7. Eat when you’re hungry – not bored: A good old Michael Pollan Food Rule.

8. Grow ‘extras’ in your garden: coriander, cherry toms, basil, spinach/rocket, spring onion. Those items cost money and OFTEN go off in your fridge. Garden herbs and greens are fresh, organic and ‘free’ in essence.

9. DONT WASTE FOOD: If my kids didn’t finish their school lunches, the lunch boxes were opened and the food was finished before any more was on offer. Darling child, eat your crusts/remaining apple/orange segment you left in there because it still had ‘the pip in’. You’ll honestly save an extra sarmie or piece of fruit you could use in the next days’ lunch box. Also, give your pantry a good clear out – spices, pasta, cans, almost-finished-packets of random stuff – it is all most likely (ermmm…) usable – so get your spring cleaning on and eat what has been neglected for too long (like 2 year old fondant, for example).

10. Simplify: Eat simply and drink simply. Water. Kombucha. Coffee. Easy meals, few ingredients – you can make something taste delish with less than you think. This way of eating is less stressful to prepare and lighter on the wallet. Save your gourmet meals for a special occasion.

11. Cook in bulk, stretch and freeze: I did this with mince and soup. I streeetched the meals (added lentils to mince and doubled the soup) and froze many portions. Not only does it make for quick dinners, but filling lunches at work.

12. Don’t get sucked into consumer culture: This is something a friend noticed she was doing, and honestly, I hadn’t even made the comparison. We walk around with our shiny, smooth (tired) credit cards and nonchalantly swipe swipe swipe. Put R3000 in an envelope labelled GROCERIES and you will avoid the shops like the plague. We are SO accustomed to buying WHAT WE WANT, WHEN WE WANT IT. For eg: we only use a salt grinder at home. But ours finished, so hubby suggested I use the table salt instead (WHAT? NO WAYS). But we did, and we survived.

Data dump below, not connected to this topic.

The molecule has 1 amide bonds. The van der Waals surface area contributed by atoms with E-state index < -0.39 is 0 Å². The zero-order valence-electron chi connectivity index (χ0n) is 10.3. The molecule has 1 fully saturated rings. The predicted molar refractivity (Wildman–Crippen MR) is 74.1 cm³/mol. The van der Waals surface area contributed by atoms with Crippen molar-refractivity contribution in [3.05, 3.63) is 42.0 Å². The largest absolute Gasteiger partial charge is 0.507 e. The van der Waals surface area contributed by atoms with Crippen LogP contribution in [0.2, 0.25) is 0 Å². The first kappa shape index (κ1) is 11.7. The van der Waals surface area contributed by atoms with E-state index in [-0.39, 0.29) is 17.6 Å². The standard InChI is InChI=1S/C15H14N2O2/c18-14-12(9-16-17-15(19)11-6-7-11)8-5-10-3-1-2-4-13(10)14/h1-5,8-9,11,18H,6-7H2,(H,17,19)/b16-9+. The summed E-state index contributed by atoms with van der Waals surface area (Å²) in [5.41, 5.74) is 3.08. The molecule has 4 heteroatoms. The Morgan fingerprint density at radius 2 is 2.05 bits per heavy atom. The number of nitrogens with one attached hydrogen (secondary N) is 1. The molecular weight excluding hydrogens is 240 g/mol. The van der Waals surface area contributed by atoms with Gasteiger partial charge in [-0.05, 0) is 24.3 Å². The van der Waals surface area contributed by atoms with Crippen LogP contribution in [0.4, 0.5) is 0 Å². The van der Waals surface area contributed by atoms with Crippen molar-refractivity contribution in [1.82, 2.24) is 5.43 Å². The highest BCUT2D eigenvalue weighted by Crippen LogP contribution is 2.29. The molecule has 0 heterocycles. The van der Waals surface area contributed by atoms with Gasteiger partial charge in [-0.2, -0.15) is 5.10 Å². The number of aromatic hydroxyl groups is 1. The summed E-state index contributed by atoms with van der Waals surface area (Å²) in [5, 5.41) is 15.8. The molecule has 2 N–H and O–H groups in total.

We are a culture that doesn’t like to sacrifice. We don’t enjoy not having what we want. And we do this with food too.

Does that help? Can you relate? What did you learn? Do you know how much you spend every month?

As far as how this has transpired for us? I’m implementing what we’ve learnt, but I’m also going easy on myself. But no doubt, there will be times coming, when we need to tighten up again (I’m desperate to redo our floors, so R3k might be our ‘new normal’ for a while :)), and I’m happy to do that, aware that for MANY PEOPLE R3k is their average monthly income; they don’t have the luxury of having that much for food alone. That has been eye opening for me.

So give it a go – and let me know how you do. Good luck. xxx